The Justice Department on Monday announced charges against six Chinese nationals, including five spies, accused of working on behalf of the Chinese government to enlist US citizens as evidence and undermine a federal case against a major Chinese company.
According to Billing documents, the Chinese telecommunications company faced a federal lawsuit in Brooklyn, New York. While the company was not named in the indictment, a person familiar with the investigation confirmed to CNN that the company is Huawei.
The announcements highlight the department’s increased efforts to crack down on Chinese spies working on US soil to undermine US government interests, Attorney General Merrick Garland said at a press conference on Monday.
“As these cases demonstrate, China’s government has sought to interfere with the rights and freedoms of individuals in the United States and to undermine our judicial system that protects those rights,” Garland said. “They didn’t win.”
Two spies, Gouchun He and Zheng Wan, were charged with allegedly interfering in a federal prosecution against global telecommunications giant Huawei. Neither was arrested.
They reportedly developed a relationship with a law enforcement official involved in the case in early 2017. He was also believed to have recruited the purchasing official as a Chinese asset, according to charging documents, but the American official was working as a “double agent.” FBI supervision, maintaining their loyalty to the US.
When the investigation into Huawei began, the two reportedly asked the official for information about witnesses, investigative evidence and new charges against Huawei. In exchange, prosecutors say, the US official was given thousands of dollars in cash and jewelry.
According to court documents, he also continued to make payments to the buying US official, sending thousands of dollars in bitcoin payments until last week.
As the Huawei investigation progressed, he also reportedly ramped up efforts to intervene in the case against buyout Huawei. According to charging documents, he also asked law enforcement officials to tape the lawyers during investigative strategy meetings so they could share non-public information with Huawei.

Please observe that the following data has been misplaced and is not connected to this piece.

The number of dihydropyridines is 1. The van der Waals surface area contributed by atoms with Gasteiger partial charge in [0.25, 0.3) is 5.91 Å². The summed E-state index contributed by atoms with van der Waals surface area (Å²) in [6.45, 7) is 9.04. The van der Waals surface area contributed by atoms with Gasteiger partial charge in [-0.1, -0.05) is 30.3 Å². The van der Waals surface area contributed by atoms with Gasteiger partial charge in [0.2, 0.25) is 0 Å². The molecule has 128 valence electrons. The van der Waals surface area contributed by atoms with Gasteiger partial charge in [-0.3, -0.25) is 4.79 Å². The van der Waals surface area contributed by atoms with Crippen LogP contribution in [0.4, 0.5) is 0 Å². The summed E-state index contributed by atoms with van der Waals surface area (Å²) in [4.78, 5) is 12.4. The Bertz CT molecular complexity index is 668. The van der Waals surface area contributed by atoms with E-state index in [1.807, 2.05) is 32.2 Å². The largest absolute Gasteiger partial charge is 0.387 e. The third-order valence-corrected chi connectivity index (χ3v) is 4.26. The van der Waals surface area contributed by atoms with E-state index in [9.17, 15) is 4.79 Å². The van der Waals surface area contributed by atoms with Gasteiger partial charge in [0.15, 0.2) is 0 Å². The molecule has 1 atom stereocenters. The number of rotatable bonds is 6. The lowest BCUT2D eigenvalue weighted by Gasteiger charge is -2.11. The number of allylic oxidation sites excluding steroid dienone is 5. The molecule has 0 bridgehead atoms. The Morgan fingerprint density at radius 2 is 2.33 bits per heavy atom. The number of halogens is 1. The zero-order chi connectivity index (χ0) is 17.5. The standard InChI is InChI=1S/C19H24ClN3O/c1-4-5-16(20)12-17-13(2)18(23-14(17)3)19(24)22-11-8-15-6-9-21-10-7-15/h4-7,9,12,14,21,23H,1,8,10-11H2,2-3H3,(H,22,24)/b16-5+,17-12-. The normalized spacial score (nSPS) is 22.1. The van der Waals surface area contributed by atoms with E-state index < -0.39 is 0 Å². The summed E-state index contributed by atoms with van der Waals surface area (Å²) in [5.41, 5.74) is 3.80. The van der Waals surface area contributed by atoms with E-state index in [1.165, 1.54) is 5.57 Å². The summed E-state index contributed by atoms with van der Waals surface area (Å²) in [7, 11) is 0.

According to the indictment, the U.S. official gave the two alleged Chinese spies a photo of a single-page document with a fake “classified” identifier related to the case. A US official was reportedly paid $41,000 for the document.
In a separate project, Prosecutors allege the four are Chinese nationals Engaged in a decade-long scheme to recruit individuals in the United States to work as assets for the Chinese government, releasing information they deemed helpful to China’s intelligence objectives.
According to the indictment, the defendants — some of whom were Chinese intelligence officials — worked under the cover of a fake think tank to recruit Americans, including university professors, a former federal law enforcement officer and a state Homeland Security official. The defendants tried to bribe their targets with lavish gifts, prosecutors allege, including an all-expenses-paid trip to China.
The four defendants hoped to obtain technology and equipment to send back to China, the indictment said. The accused are also said to be hoping to stop protests in the US, which the Chinese government finds embarrassing.
Each of the four is charged with conspiring to act in the United States as agents of a foreign government. The department said in a news release that they were residents of China and it was unclear if they had been arrested.
Monday’s announcements come on the heels of last week’s news that the DOJ had unsealed one Accusation Outlines a conspiracy to intimidate a US resident into returning to China to face criminal charges.
According to the indictment, the seven Chinese nationals threatened harm, including imprisonment, to a New York resident and his family, including family members still living in China.
The case concerns the ruling Chinese Communist Party Operation Fox Hunt, an international anti-corruption campaign targeting Chinese fugitives. The Chinese government launched Operation Foxhunt in 2014, targeting wealthy citizens accused of corruption and fleeing the country with large amounts of cash.
Two accused have been arrested in this case. A common thread in many of these cases is that Chinese citizens facing US charges live overseas and are unlikely to face trial in federal courts.
This story has been updated with additional details.